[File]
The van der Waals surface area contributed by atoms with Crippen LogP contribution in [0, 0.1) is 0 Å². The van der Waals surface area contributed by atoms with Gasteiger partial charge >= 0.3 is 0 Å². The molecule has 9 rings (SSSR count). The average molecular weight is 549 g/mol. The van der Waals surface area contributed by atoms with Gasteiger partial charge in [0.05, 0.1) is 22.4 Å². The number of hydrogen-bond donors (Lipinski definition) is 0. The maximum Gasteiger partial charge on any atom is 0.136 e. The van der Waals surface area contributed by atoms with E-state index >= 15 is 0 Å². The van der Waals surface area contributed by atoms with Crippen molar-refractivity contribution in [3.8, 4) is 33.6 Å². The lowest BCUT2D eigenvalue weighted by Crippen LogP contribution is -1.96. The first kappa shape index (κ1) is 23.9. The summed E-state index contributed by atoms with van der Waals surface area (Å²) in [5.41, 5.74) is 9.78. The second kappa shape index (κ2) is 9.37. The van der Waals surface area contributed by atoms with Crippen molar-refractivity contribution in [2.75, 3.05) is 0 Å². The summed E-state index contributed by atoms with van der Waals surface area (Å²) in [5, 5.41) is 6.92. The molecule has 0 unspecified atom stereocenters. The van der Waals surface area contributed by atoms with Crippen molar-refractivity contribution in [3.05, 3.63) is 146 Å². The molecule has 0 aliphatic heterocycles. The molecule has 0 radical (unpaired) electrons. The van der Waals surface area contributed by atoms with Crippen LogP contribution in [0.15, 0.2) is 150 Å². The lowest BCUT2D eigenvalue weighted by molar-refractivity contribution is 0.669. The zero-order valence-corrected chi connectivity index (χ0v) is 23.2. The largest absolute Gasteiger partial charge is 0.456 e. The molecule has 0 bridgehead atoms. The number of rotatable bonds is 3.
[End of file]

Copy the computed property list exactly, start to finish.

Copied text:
The van der Waals surface area contributed by atoms with Crippen LogP contribution in [0, 0.1) is 0 Å². The van der Waals surface area contributed by atoms with Gasteiger partial charge >= 0.3 is 0 Å². The molecule has 9 rings (SSSR count). The average molecular weight is 549 g/mol. The van der Waals surface area contributed by atoms with Gasteiger partial charge in [0.05, 0.1) is 22.4 Å². The number of hydrogen-bond donors (Lipinski definition) is 0. The maximum Gasteiger partial charge on any atom is 0.136 e. The van der Waals surface area contributed by atoms with E-state index >= 15 is 0 Å². The van der Waals surface area contributed by atoms with Crippen molar-refractivity contribution in [3.8, 4) is 33.6 Å². The lowest BCUT2D eigenvalue weighted by Crippen LogP contribution is -1.96. The first kappa shape index (κ1) is 23.9. The summed E-state index contributed by atoms with van der Waals surface area (Å²) in [5.41, 5.74) is 9.78. The second kappa shape index (κ2) is 9.37. The van der Waals surface area contributed by atoms with Crippen molar-refractivity contribution in [2.75, 3.05) is 0 Å². The summed E-state index contributed by atoms with van der Waals surface area (Å²) in [5, 5.41) is 6.92. The molecule has 0 unspecified atom stereocenters. The van der Waals surface area contributed by atoms with Crippen molar-refractivity contribution in [3.05, 3.63) is 146 Å². The molecule has 0 aliphatic heterocycles. The molecule has 0 radical (unpaired) electrons. The van der Waals surface area contributed by atoms with Crippen LogP contribution in [0.15, 0.2) is 150 Å². The lowest BCUT2D eigenvalue weighted by molar-refractivity contribution is 0.669. The zero-order valence-corrected chi connectivity index (χ0v) is 23.2. The largest absolute Gasteiger partial charge is 0.456 e. The molecule has 0 bridgehead atoms. The number of rotatable bonds is 3.